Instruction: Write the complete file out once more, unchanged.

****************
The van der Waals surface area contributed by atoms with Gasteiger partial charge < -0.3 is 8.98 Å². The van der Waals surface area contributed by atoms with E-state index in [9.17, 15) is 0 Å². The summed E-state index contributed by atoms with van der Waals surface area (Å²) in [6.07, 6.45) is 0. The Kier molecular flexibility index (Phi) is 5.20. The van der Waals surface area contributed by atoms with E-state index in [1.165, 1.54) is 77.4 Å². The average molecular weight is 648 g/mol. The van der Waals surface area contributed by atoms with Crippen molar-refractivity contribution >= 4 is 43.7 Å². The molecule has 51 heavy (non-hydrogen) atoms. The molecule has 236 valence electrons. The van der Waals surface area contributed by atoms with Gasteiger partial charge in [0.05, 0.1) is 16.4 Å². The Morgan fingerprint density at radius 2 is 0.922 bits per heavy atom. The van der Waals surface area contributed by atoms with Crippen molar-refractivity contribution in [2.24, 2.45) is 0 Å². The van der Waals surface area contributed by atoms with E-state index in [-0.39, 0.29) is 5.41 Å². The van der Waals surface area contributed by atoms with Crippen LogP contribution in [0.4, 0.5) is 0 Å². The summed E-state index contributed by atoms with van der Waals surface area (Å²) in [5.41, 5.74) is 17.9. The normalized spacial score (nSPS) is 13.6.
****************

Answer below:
The van der Waals surface area contributed by atoms with Gasteiger partial charge < -0.3 is 8.98 Å². The van der Waals surface area contributed by atoms with E-state index in [9.17, 15) is 0 Å². The summed E-state index contributed by atoms with van der Waals surface area (Å²) in [6.07, 6.45) is 0. The Kier molecular flexibility index (Phi) is 5.20. The van der Waals surface area contributed by atoms with E-state index in [1.165, 1.54) is 77.4 Å². The average molecular weight is 648 g/mol. The van der Waals surface area contributed by atoms with Crippen molar-refractivity contribution >= 4 is 43.7 Å². The molecule has 51 heavy (non-hydrogen) atoms. The molecule has 236 valence electrons. The van der Waals surface area contributed by atoms with Gasteiger partial charge in [0.05, 0.1) is 16.4 Å². The Morgan fingerprint density at radius 2 is 0.922 bits per heavy atom. The van der Waals surface area contributed by atoms with Crippen molar-refractivity contribution in [2.24, 2.45) is 0 Å². The van der Waals surface area contributed by atoms with E-state index in [-0.39, 0.29) is 5.41 Å². The van der Waals surface area contributed by atoms with Crippen LogP contribution in [0.4, 0.5) is 0 Å². The summed E-state index contributed by atoms with van der Waals surface area (Å²) in [5.41, 5.74) is 17.9. The normalized spacial score (nSPS) is 13.6.